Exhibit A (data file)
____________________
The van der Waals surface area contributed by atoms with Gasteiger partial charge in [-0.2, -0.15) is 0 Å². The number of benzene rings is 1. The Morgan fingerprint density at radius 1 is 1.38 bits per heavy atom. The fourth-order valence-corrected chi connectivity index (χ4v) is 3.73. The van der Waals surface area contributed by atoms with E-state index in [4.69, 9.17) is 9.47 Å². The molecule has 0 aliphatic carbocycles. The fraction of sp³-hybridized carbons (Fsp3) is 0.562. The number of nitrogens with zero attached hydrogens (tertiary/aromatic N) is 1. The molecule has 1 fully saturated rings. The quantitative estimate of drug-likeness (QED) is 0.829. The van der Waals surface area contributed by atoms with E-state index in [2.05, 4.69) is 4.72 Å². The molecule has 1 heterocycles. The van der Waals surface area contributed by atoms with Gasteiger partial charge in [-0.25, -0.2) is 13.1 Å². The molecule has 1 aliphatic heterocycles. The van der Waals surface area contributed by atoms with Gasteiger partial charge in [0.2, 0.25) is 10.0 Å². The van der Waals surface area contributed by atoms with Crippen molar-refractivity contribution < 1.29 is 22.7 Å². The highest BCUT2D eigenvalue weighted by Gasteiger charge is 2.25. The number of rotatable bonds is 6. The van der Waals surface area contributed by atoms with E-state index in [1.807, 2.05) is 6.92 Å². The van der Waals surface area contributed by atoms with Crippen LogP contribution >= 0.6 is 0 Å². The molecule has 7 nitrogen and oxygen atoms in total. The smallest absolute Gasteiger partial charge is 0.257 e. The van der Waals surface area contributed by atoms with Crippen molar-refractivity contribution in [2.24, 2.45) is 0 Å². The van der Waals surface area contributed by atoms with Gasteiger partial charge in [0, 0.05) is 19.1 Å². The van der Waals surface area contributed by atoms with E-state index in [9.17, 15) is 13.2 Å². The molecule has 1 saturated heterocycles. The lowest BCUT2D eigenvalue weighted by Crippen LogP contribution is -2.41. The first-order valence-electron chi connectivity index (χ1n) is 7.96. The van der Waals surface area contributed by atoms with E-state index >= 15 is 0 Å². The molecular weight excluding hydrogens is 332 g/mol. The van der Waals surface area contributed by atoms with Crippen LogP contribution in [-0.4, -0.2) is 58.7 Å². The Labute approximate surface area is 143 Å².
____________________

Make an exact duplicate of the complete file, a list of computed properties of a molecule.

The van der Waals surface area contributed by atoms with Gasteiger partial charge in [-0.2, -0.15) is 0 Å². The number of benzene rings is 1. The Morgan fingerprint density at radius 1 is 1.38 bits per heavy atom. The fourth-order valence-corrected chi connectivity index (χ4v) is 3.73. The van der Waals surface area contributed by atoms with E-state index in [4.69, 9.17) is 9.47 Å². The molecule has 0 aliphatic carbocycles. The fraction of sp³-hybridized carbons (Fsp3) is 0.562. The number of nitrogens with zero attached hydrogens (tertiary/aromatic N) is 1. The molecule has 1 fully saturated rings. The quantitative estimate of drug-likeness (QED) is 0.829. The van der Waals surface area contributed by atoms with E-state index in [2.05, 4.69) is 4.72 Å². The molecule has 1 heterocycles. The van der Waals surface area contributed by atoms with Gasteiger partial charge in [-0.25, -0.2) is 13.1 Å². The molecule has 1 aliphatic heterocycles. The van der Waals surface area contributed by atoms with Gasteiger partial charge in [0.2, 0.25) is 10.0 Å². The van der Waals surface area contributed by atoms with Crippen molar-refractivity contribution < 1.29 is 22.7 Å². The highest BCUT2D eigenvalue weighted by Gasteiger charge is 2.25. The number of rotatable bonds is 6. The van der Waals surface area contributed by atoms with E-state index in [1.807, 2.05) is 6.92 Å². The van der Waals surface area contributed by atoms with Crippen LogP contribution >= 0.6 is 0 Å². The molecule has 7 nitrogen and oxygen atoms in total. The smallest absolute Gasteiger partial charge is 0.257 e. The van der Waals surface area contributed by atoms with Crippen molar-refractivity contribution in [2.24, 2.45) is 0 Å². The van der Waals surface area contributed by atoms with Gasteiger partial charge in [0, 0.05) is 19.1 Å². The van der Waals surface area contributed by atoms with E-state index in [9.17, 15) is 13.2 Å². The molecule has 1 saturated heterocycles. The lowest BCUT2D eigenvalue weighted by Crippen LogP contribution is -2.41. The first-order valence-electron chi connectivity index (χ1n) is 7.96. The van der Waals surface area contributed by atoms with E-state index >= 15 is 0 Å². The molecular weight excluding hydrogens is 332 g/mol. The van der Waals surface area contributed by atoms with Crippen LogP contribution in [-0.4, -0.2) is 58.7 Å². The Labute approximate surface area is 143 Å².